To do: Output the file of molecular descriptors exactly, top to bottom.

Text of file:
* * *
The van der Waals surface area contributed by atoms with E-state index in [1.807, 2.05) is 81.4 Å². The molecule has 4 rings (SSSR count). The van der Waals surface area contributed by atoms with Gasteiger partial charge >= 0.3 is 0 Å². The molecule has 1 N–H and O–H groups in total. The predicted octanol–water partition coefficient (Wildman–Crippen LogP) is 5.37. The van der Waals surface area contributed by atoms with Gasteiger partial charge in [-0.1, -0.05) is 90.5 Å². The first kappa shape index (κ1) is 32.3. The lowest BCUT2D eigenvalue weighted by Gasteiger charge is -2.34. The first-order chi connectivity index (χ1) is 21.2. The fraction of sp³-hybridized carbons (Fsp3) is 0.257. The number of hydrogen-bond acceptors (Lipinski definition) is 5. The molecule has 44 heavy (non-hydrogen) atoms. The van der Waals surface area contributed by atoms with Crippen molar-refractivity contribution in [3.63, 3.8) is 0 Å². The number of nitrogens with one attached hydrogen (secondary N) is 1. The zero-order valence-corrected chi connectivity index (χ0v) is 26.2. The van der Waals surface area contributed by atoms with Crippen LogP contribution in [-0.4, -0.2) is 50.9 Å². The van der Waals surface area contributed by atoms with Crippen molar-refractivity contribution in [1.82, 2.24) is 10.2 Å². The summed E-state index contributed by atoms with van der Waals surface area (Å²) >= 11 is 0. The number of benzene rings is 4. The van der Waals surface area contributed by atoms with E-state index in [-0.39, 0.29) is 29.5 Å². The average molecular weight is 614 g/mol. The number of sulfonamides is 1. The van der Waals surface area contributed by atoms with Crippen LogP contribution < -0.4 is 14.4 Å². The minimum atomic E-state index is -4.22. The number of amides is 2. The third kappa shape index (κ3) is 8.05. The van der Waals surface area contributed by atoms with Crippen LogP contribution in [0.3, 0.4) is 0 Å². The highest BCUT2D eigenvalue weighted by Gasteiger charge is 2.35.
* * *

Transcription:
The van der Waals surface area contributed by atoms with E-state index in [1.807, 2.05) is 81.4 Å². The molecule has 4 rings (SSSR count). The van der Waals surface area contributed by atoms with Gasteiger partial charge >= 0.3 is 0 Å². The molecule has 1 N–H and O–H groups in total. The predicted octanol–water partition coefficient (Wildman–Crippen LogP) is 5.37. The van der Waals surface area contributed by atoms with Gasteiger partial charge in [-0.1, -0.05) is 90.5 Å². The first kappa shape index (κ1) is 32.3. The lowest BCUT2D eigenvalue weighted by Gasteiger charge is -2.34. The first-order chi connectivity index (χ1) is 21.2. The fraction of sp³-hybridized carbons (Fsp3) is 0.257. The number of hydrogen-bond acceptors (Lipinski definition) is 5. The molecule has 44 heavy (non-hydrogen) atoms. The van der Waals surface area contributed by atoms with Crippen molar-refractivity contribution in [3.63, 3.8) is 0 Å². The number of nitrogens with one attached hydrogen (secondary N) is 1. The zero-order valence-corrected chi connectivity index (χ0v) is 26.2. The van der Waals surface area contributed by atoms with Crippen LogP contribution in [-0.4, -0.2) is 50.9 Å². The van der Waals surface area contributed by atoms with Crippen molar-refractivity contribution in [1.82, 2.24) is 10.2 Å². The summed E-state index contributed by atoms with van der Waals surface area (Å²) >= 11 is 0. The number of benzene rings is 4. The van der Waals surface area contributed by atoms with E-state index in [-0.39, 0.29) is 29.5 Å². The average molecular weight is 614 g/mol. The number of sulfonamides is 1. The van der Waals surface area contributed by atoms with Crippen LogP contribution < -0.4 is 14.4 Å². The minimum atomic E-state index is -4.22. The number of amides is 2. The third kappa shape index (κ3) is 8.05. The van der Waals surface area contributed by atoms with Crippen LogP contribution in [0.3, 0.4) is 0 Å². The highest BCUT2D eigenvalue weighted by Gasteiger charge is 2.35.